Legionnaires' pneumonia is not uncommon. In fact, it represents over 4% of all community-acquired pneumonias. An additional unknown number of people are infected with the Legionella bacterium but have only mild symptoms or no symptoms at all (so-called Pontiac fever).

Outbreaks of Legionnaires' disease have received the most media attention. An outbreak was associated with a party at the Playboy mansion in Los Angeles where at least four individuals contracted Legionnaires' disease. However, the disease most often occurs as single, isolated cases not associated with any identified outbreak. Outbreaks are usually recognized in the summer and early fall, but cases may occur all year long. More recently, outbreaks have been detected in gym participants in Florida and in a police station in New York.

Since the bacterium of Legionnaires' disease was identified in 1976, numerous hospital-acquired outbreaks of the disease have also been reported. These outbreaks have enabled researchers to study epidemics of legionellosis. A recent CDC evaluation reported that one in five Legionnaires' disease cases are linked to health care facilities.

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What are the usual symptoms of Legionnaires' disease?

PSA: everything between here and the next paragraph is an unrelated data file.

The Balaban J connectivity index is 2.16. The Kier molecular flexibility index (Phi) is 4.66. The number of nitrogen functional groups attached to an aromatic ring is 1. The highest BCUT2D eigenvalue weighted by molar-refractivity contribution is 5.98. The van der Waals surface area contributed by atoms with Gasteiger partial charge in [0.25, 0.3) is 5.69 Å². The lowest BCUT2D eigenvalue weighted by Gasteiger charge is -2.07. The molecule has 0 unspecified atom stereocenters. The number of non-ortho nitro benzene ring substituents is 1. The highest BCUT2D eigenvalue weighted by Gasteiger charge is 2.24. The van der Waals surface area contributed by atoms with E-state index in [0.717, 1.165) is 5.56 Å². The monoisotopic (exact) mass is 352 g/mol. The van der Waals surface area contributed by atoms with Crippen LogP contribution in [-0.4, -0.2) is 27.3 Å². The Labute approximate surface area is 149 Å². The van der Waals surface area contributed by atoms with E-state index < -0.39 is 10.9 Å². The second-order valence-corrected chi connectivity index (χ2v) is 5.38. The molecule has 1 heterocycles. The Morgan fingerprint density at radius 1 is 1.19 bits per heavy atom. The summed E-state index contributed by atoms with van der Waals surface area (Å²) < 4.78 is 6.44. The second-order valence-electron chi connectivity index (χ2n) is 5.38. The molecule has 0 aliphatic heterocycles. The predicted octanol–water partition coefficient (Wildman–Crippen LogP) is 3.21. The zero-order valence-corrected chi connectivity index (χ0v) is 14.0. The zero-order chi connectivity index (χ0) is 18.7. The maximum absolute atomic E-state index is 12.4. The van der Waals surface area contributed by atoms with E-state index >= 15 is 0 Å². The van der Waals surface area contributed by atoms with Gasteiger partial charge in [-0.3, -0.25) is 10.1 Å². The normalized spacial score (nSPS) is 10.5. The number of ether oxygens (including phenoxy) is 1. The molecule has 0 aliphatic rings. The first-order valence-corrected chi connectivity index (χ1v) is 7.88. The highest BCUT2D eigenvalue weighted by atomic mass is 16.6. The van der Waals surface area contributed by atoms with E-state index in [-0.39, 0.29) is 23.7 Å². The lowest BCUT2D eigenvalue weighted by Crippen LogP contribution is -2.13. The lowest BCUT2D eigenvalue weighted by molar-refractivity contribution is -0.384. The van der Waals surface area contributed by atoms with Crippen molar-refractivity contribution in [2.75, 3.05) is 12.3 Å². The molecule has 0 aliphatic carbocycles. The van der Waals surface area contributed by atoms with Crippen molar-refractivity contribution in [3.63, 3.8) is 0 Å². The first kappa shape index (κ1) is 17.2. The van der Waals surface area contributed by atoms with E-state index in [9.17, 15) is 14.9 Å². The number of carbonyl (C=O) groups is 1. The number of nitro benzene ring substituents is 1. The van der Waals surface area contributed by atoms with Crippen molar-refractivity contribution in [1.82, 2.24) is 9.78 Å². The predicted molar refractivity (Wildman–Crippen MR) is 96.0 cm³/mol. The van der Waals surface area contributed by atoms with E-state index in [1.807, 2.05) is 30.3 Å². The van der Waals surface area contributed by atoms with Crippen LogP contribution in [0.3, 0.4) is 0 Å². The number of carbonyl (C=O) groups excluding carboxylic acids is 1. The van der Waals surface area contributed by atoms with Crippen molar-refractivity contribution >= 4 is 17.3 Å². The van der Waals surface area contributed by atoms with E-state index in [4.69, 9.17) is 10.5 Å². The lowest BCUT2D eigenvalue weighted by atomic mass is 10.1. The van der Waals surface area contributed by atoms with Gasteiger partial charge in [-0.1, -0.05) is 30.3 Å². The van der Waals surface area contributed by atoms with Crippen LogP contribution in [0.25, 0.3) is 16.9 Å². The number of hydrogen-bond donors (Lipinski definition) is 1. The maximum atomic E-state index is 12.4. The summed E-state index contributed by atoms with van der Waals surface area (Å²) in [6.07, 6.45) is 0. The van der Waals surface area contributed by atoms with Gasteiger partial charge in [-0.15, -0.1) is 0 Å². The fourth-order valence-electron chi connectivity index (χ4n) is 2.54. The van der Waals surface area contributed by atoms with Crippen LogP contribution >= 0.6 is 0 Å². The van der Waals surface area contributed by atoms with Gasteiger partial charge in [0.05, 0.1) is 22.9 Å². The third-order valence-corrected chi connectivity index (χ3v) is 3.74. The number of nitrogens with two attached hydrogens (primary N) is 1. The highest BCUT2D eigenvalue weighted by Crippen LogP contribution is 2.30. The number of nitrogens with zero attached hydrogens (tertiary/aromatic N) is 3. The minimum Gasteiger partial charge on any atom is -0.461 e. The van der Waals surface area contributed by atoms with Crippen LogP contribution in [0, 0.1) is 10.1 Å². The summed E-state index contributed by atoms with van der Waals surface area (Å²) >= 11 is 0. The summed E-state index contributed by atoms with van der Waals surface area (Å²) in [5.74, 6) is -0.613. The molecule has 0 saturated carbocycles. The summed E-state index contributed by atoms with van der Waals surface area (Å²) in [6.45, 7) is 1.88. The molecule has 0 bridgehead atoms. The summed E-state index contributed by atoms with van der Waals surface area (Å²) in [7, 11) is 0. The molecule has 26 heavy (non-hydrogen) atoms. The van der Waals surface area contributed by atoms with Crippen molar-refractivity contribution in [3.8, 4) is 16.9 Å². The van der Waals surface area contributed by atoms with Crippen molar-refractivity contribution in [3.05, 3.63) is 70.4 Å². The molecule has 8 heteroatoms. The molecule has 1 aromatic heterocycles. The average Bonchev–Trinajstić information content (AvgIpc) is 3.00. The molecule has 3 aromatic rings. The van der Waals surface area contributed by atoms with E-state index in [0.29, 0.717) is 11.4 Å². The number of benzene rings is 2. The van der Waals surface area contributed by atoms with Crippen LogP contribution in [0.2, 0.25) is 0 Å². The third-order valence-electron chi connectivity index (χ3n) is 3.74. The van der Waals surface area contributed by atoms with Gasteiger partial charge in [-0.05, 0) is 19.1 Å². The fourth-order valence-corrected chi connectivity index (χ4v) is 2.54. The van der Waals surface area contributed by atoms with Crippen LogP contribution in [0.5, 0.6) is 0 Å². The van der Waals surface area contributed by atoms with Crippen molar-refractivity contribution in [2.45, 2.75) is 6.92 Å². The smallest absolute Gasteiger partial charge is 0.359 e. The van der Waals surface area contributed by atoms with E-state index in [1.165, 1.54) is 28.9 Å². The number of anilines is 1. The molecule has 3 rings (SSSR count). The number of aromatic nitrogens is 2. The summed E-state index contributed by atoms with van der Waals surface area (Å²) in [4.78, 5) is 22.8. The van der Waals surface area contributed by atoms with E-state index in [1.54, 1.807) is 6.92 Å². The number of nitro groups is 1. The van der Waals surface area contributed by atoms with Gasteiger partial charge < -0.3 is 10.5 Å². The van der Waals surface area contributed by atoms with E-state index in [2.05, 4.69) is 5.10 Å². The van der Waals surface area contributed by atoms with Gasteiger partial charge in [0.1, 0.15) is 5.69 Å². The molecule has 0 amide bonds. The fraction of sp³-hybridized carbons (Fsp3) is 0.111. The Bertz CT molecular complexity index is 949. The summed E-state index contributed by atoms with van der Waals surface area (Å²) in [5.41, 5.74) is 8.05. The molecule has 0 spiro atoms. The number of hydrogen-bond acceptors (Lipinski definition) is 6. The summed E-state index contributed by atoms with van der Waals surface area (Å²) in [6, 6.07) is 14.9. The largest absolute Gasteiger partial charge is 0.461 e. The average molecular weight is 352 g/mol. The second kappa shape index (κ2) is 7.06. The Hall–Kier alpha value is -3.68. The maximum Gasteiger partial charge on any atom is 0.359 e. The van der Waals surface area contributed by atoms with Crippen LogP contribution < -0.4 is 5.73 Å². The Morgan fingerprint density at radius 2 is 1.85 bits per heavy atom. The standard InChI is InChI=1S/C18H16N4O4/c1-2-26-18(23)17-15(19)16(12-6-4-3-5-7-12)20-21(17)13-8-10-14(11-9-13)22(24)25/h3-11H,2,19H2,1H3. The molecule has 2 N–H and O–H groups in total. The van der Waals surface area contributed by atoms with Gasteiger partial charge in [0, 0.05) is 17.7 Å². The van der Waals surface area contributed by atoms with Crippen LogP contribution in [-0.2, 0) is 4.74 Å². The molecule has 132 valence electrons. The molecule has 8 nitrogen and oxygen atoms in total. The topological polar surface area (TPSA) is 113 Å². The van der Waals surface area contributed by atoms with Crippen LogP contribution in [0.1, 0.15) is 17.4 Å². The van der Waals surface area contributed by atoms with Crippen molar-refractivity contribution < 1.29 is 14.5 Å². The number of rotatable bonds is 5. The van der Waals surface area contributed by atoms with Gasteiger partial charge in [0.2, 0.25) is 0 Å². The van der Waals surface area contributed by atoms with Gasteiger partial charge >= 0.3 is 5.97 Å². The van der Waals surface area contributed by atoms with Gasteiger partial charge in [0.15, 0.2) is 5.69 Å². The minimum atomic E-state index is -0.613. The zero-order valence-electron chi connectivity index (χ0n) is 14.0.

Patients with Legionnaires' disease usually develop a fever, chills, and a cough. The cough may either be dry or produce sputum. Some patients with Legionnaires' disease also have muscle aches, headache, tiredness, loss of appetite, and occasionally diarrhea. Legionnaires' disease can cause a severe pneumonia, seriously affect breathing, even lead to respiratory failure and adult respiratory distress syndrome (ARDS). In some cases, the heart rate is slower than expected for the degree of fever. There are no specific symptoms that directly identify Legionnaires' pneumonia. Legionnaires' pneumonia presents in a manner similar to Chlamydia pneumonia and Mycoplasma pneumonia, so-called atypical pneumonias (previously referred to as "walking pneumonia"). These are referred to as atypical because the associated symptoms and signs are unlike typical pneumonia (as characterized by Streptococcus pneumonia), which involves spiking high fevers, sudden onset, cough, and purulent sputum and often chest pain and a localized infiltrate on chest X-ray.

People with Pontiac fever experience a self-limiting influenza-like illness with fever, chills, headache, and muscle aches but, by definition, do not have pneumonia. Affected individuals generally recover in two to five days without treatment.

How is the diagnosis of Legionnaires' disease made?

Laboratory tests may include a modest increase in white blood cells, mild abnormalities in liver function studies, a low sodium in the blood, and even some decreased function of the kidneys. Nevertheless, these features can also be seen with a variety of different types of pneumonia. Chest X-rays often demonstrate abnormal densities (areas of that lungs that on the X-ray film appear whiter). However, it is difficult to distinguish Legionnaires' disease from other types of pneumonia by symptoms and chest X-ray alone. Additional specific tests are required for diagnosis.